However, he is a political animal and the political pressure he will be getting from his own party will be enormous. (This doesn't even factor in the potential impact of a Democratic victory in November.) His own party will tell him that if we are not substantially disengaged from Iraq in 2007 with the process complete in 2008 it will be decades before the Republicans will survive the electoral tsunami in 2008. By then Republican nominee will be touting his own plan to end the war, but it will be too late.

The tragedy of all this is how unnecessary it was. We have destroyed the lives of thousands of our soldiers and their families; set loose forces that have killed and injured hundreds of thousands of Iraqis; destroyed American credibility, goodwill and standing throughout the globe, spent hundreds of billions of dollars that are desperately needed at home; saddled our children and grandchildren with a mountain of debt; and destroyed the military that took so long to rebuild after Viet Nam. And it will only end because of partisan political necessity. How truly sad.

Thursday, August 17, 2006

First Decision Denouncing Illegal NSA Wiretapping

ACLU, et al v NSA, et al is the first District Court decision declaring that the NSA warrantless wiretapping program in contravention of FISA is illegal. The District Court opinion granted a partial summary judgement in favor of the plaintiffs and an injunction against the Government continuing with the program.

The opinion disposes of the Administration's AUMF and Commander in Chief arguments with aplomb but my favorite part is the following discussion of the President's claim of inherent powers.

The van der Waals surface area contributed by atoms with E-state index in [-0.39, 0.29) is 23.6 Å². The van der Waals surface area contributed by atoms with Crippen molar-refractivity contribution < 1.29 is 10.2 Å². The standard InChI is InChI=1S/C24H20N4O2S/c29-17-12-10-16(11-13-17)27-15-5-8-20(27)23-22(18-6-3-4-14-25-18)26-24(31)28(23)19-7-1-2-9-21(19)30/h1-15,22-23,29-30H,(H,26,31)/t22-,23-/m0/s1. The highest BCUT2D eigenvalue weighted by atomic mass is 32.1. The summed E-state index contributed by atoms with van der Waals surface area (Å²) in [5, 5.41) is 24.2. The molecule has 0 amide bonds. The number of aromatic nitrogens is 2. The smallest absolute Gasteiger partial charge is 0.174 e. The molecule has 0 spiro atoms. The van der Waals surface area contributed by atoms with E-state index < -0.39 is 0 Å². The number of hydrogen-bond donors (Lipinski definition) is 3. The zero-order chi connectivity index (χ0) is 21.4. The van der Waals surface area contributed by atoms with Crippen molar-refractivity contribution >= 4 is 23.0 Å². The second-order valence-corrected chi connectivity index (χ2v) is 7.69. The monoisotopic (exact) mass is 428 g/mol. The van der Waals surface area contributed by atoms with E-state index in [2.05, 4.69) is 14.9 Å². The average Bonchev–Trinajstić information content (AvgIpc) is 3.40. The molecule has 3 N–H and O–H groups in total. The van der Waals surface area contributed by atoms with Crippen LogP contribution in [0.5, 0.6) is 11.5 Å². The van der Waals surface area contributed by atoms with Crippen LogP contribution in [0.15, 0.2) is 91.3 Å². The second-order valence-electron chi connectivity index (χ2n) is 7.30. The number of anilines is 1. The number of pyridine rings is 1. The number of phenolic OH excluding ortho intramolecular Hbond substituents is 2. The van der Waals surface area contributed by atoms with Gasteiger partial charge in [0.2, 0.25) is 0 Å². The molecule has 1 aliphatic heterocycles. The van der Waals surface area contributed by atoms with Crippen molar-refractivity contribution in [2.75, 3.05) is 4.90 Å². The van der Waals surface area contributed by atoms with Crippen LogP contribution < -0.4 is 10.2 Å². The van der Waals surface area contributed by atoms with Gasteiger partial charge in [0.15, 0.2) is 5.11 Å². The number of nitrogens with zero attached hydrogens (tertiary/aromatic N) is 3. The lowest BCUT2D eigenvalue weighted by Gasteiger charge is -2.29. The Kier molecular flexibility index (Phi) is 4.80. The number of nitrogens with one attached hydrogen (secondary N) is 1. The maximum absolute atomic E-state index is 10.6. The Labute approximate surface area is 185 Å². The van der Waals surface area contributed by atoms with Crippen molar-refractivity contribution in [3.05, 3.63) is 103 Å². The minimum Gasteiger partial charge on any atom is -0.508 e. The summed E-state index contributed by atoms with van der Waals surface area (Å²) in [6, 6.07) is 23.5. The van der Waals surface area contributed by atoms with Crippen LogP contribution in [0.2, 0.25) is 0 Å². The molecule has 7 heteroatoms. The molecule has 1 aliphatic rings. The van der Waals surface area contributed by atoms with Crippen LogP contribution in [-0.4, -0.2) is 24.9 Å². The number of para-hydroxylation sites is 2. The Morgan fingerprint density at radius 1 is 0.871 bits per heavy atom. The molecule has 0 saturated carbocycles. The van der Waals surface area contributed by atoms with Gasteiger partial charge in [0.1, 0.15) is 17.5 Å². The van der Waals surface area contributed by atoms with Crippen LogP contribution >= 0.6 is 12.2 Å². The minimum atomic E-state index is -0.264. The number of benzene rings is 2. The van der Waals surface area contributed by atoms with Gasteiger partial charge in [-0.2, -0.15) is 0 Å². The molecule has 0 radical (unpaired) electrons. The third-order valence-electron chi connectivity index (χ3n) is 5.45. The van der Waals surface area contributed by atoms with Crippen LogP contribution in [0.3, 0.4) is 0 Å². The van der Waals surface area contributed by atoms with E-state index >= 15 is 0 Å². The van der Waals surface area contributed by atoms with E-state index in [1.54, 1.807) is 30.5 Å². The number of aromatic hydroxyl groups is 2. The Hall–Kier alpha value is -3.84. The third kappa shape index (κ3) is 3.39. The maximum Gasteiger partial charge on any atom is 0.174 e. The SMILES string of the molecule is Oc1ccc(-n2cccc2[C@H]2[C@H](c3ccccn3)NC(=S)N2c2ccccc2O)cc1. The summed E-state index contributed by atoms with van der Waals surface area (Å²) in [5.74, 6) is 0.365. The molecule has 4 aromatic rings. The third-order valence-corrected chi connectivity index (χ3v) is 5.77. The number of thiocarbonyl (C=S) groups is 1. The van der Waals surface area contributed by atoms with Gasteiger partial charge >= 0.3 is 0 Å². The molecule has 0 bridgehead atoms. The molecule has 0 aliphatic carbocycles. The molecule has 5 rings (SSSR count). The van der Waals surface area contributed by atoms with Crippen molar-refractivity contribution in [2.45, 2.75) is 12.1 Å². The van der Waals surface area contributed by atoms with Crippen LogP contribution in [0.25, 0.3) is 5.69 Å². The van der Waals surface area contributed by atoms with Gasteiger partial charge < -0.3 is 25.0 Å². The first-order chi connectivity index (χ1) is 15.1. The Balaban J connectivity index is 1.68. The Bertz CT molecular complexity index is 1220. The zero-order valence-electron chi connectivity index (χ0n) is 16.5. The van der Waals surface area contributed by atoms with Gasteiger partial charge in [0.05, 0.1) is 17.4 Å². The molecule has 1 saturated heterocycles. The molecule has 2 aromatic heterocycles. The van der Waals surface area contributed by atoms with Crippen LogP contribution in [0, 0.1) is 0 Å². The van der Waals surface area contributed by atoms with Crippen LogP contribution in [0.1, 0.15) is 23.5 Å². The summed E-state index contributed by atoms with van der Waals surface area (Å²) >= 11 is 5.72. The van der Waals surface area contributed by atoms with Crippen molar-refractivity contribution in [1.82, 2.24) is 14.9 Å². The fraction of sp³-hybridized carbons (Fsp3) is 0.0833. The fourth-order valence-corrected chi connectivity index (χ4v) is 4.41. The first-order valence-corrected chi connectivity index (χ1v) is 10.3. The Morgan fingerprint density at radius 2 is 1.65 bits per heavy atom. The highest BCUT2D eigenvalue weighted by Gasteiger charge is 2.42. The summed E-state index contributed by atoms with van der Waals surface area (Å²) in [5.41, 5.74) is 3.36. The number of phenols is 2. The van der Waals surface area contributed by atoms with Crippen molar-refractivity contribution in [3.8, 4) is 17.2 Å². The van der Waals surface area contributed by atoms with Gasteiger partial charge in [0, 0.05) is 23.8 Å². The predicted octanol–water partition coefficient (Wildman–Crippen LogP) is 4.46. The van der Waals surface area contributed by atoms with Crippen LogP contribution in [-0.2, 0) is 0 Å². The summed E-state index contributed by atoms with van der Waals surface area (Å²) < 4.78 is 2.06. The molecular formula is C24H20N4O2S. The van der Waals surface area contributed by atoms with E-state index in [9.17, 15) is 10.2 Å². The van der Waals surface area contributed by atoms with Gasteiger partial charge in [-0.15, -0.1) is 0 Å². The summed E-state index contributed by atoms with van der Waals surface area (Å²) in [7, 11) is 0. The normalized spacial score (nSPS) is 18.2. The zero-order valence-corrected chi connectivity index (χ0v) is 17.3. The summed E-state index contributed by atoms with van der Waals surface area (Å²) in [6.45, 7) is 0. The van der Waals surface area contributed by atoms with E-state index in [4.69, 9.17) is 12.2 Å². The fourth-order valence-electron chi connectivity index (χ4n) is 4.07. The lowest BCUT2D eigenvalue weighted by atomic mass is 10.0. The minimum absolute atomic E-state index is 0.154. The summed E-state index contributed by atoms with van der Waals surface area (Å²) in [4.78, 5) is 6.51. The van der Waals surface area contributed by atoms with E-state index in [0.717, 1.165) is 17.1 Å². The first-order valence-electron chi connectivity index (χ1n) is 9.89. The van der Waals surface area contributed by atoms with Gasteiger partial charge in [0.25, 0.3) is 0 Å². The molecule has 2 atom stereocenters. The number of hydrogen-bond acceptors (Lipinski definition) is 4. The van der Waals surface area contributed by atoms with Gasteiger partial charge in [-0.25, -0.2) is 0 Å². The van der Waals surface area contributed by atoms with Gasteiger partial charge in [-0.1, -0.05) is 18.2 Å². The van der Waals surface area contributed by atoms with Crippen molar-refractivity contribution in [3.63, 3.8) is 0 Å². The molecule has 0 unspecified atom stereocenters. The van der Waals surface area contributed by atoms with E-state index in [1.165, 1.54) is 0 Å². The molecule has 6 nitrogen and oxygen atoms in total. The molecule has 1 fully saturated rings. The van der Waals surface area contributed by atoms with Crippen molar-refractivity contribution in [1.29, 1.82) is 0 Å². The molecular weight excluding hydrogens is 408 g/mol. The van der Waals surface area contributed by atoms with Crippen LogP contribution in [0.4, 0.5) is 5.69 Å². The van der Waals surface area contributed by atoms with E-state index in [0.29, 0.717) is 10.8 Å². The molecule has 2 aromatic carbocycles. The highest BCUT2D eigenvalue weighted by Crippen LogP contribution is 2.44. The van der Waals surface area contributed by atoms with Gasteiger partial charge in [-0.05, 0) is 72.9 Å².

"Article II of the United States Constitution provides that any citizen of appropriate birth, age and residency may be elected to the Office of President of the United States and be vested with the executive power of this nation.

The duties and powers of the Chief Executive are carefully listed, including the duty to be Commander in Chief of the Army and Navy of the United States, and the Presidential Oath of Office is set forth in the Constitution and requires him to swear or affirm that he “will, to the best of my ability, preserve, protect and defend the Constitution of the United States.”

The Government appears to argue here that, pursuant to the penumbra of Constitutional language in Article II, and particularly because the President is designated Commander in Chief of the Army and Navy, he has been granted the inherent power to violate not only the laws of the Congress but the First and Fourth Amendments of the Constitution, itself.

We must first note that the Office of the Chief Executive has itself been created, with its powers, by the Constitution. There are no hereditary Kings in America and no powers not created by the Constitution. So all “inherent powers” must derive from that Constitution.

We have seen in Hamdi that the Fifth Amendment of the United States Constitution is fully applicable to the Executive branch’s actions and therefore it can only follow that the First and Fourth Amendments must be applicable as well. In the Youngstown case the same “inherent powers” argument was raised and the Court noted that the President had been created Commander in Chief of only the military, and not of all the people, even in time of war. Indeed, since Ex Parte Milligan, we have been taught that the “Constitution of the United States is a law for rulers and people, equally in war and in peace. . . .” Ex Parte Milligan, 71 U.S. (4 Wall.) 2, 120 (1866). " (Citations Omitted)

This case has a long way to go, but its biggest hurdles will not be the substance of the case, which I think Scalia, Roberts and Alito would agree with. If it is not upheld it will fall due to the the issue of "standing", which means can these plaintiffs even bring this suit, or the Government's claim that the case cannot be heard without revealing state secrets and thus must be dismissed.